I’ve started a W3C community group to discuss potentially standardizing browser sync, both as a way to make the backend more open to user control and to expose an API so that web app developers can make use of the built-in sync mechanism for their own apps’ client-side data.
If you’re interested in joining the discussion there, I’d love to have more members in the Browser Sync Community Group. I also wrote up a blog post, “Open Sync: Your Browser Data in Your Hands” to help explain why I think this is a worthwhile goal.
I’d love to have some discussion of what the API should look like. For instance, people have pointed out that it would be great if browser A could receive an event when browser B pushes some data. It’s also been mentioned that having built-in operational transforms would be very nice, but maybe out of scope.
Any ideas are welcome at this point.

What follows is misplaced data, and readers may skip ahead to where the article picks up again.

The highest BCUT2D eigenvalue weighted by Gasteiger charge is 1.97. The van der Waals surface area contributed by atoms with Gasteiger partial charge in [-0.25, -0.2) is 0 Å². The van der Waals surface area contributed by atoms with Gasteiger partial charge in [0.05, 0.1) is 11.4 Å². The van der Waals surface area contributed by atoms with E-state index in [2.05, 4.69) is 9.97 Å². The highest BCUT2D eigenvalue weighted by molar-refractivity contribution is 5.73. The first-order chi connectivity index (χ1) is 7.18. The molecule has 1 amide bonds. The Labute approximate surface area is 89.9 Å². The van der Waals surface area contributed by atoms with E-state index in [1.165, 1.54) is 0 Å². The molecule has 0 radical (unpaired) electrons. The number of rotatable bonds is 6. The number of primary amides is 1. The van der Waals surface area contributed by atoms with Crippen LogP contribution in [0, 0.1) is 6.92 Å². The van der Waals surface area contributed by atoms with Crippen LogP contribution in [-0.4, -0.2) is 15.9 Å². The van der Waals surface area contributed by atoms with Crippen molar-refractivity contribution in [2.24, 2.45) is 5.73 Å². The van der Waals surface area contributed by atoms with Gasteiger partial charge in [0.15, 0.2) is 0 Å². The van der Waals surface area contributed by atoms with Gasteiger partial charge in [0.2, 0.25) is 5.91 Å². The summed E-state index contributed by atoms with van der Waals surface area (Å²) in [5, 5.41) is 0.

For sync of Applications data, BackgroundSync is a recent ServiceWorker-based proposal.
I asked Alex about this and he thinks the two efforts are essentially unrelated. See discussion here.
I read him saying the goals overlap, but the approaches are different (with which I agree); I guessthe fact that the app-data sync being potentially covered by BackgroundSync may not make it the best initial focus for the browser sync effort (which I applaud).
I can’t speak for the rest of the Chrome team (my opinions are my own here). I’m sure Chrome supporting something like this would add a ton of complexity and new challenges for the already overloaded chrome sync team. However I wanted to say that I support this goal.
The web’s unique strength as a platform is interoperability and reliable competition (due to low switching costs for users). Sync is a great counter example to my argument here: https://plus.google.com/+RickByers/posts/Uq4RR9MuLHs (based on Tim Wu’s excellent book “The Master Switch”).
I’ll try to get someone who knows about sync in Chrome to at least comment on this thread.